// The effect of temperature has not been taken into account so I can't promise that it will work if you 
// calibrate indoors and then use it outdoors. Best is to calibrate and use at the same room temperature.

/* ==========  LICENSE  ==================================
 I2Cdev device library code is placed under the MIT license
 Copyright (c) 2011 Jeff Rowberg
 
 Permission is hereby granted, free of charge, to any person obtaining a copy
 of this software and associated documentation files (the "Software"), to deal
 in the Software without restriction, including without limitation the rights
 to use, copy, modify, merge, publish, distribute, sublicense, and/or sell
 copies of the Software, and to permit persons to whom the Software is
 furnished to do so, subject to the following conditions:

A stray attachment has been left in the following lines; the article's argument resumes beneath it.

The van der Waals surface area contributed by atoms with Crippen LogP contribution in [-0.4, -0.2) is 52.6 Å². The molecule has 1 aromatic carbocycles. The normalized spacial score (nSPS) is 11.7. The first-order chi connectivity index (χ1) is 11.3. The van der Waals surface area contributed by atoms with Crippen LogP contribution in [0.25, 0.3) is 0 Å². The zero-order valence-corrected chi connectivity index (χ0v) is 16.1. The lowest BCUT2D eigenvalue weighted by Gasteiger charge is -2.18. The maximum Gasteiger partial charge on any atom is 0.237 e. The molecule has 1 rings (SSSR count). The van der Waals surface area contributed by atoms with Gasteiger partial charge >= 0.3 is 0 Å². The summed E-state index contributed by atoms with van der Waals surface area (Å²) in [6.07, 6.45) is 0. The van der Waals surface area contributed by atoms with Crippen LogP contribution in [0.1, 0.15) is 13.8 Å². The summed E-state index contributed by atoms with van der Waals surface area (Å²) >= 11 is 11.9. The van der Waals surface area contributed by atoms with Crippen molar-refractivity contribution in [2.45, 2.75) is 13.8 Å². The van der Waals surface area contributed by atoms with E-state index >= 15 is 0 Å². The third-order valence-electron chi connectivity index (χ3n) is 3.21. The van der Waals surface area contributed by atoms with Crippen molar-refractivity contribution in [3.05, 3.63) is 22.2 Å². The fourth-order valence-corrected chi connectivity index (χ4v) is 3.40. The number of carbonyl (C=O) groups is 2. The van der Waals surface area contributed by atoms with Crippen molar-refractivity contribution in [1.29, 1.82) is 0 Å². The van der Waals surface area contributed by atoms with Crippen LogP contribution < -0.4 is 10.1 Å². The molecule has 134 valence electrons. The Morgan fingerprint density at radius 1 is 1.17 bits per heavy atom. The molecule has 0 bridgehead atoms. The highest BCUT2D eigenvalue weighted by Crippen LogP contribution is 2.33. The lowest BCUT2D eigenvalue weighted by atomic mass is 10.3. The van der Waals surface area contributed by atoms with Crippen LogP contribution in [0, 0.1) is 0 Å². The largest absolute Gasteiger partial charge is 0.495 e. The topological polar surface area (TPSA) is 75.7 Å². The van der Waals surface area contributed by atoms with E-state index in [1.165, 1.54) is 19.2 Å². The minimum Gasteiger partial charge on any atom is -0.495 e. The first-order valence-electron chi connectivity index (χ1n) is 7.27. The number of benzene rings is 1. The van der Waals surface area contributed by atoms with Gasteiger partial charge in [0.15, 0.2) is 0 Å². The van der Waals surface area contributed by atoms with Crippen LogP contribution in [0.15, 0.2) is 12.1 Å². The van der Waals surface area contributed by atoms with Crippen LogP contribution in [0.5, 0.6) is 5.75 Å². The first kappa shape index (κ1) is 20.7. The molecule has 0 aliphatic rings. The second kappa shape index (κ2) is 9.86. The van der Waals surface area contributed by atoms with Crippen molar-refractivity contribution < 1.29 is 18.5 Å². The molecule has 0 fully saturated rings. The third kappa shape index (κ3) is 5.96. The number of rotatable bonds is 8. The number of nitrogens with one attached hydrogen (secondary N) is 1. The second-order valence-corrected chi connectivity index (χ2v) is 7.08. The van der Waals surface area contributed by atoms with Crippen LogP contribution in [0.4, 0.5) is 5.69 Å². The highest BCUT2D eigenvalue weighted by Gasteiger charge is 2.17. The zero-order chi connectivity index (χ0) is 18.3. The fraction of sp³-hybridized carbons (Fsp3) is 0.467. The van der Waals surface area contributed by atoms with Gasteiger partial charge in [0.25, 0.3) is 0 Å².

The above copyright notice and this permission notice shall be included in
 all copies or substantial portions of the Software.
 
 THE SOFTWARE IS PROVIDED "AS IS", WITHOUT WARRANTY OF ANY KIND, EXPRESS OR
 IMPLIED, INCLUDING BUT NOT LIMITED TO THE WARRANTIES OF MERCHANTABILITY,
 FITNESS FOR A PARTICULAR PURPOSE AND NONINFRINGEMENT. IN NO EVENT SHALL THE
 AUTHORS OR COPYRIGHT HOLDERS BE LIABLE FOR ANY CLAIM, DAMAGES OR OTHER
 LIABILITY, WHETHER IN AN ACTION OF CONTRACT, TORT OR OTHERWISE, ARISING FROM,
 OUT OF OR IN CONNECTION WITH THE SOFTWARE OR THE USE OR OTHER DEALINGS IN
 THE SOFTWARE.
 =========================================================
 */

// I2Cdev and MPU6050 must be installed as libraries
#include "I2Cdev.h"
#include "MPU6050.h"
#include "Wire.h"

///////////////////////////////////   CONFIGURATION   /////////////////////////////
//Change this 3 variables if you want to fine tune the skecth to your needs.
int buffersize=1000;     //Amount of readings used to average, make it higher to get more precision but sketch will be slower  (default:1000)
int acel_deadzone=8;     //Acelerometer error allowed, make it lower to get more precision, but sketch may not converge  (default:8)
int giro_deadzone=1;     //Giro error allowed, make it lower to get more precision, but sketch may not converge  (default:1)

// default I2C address is 0x68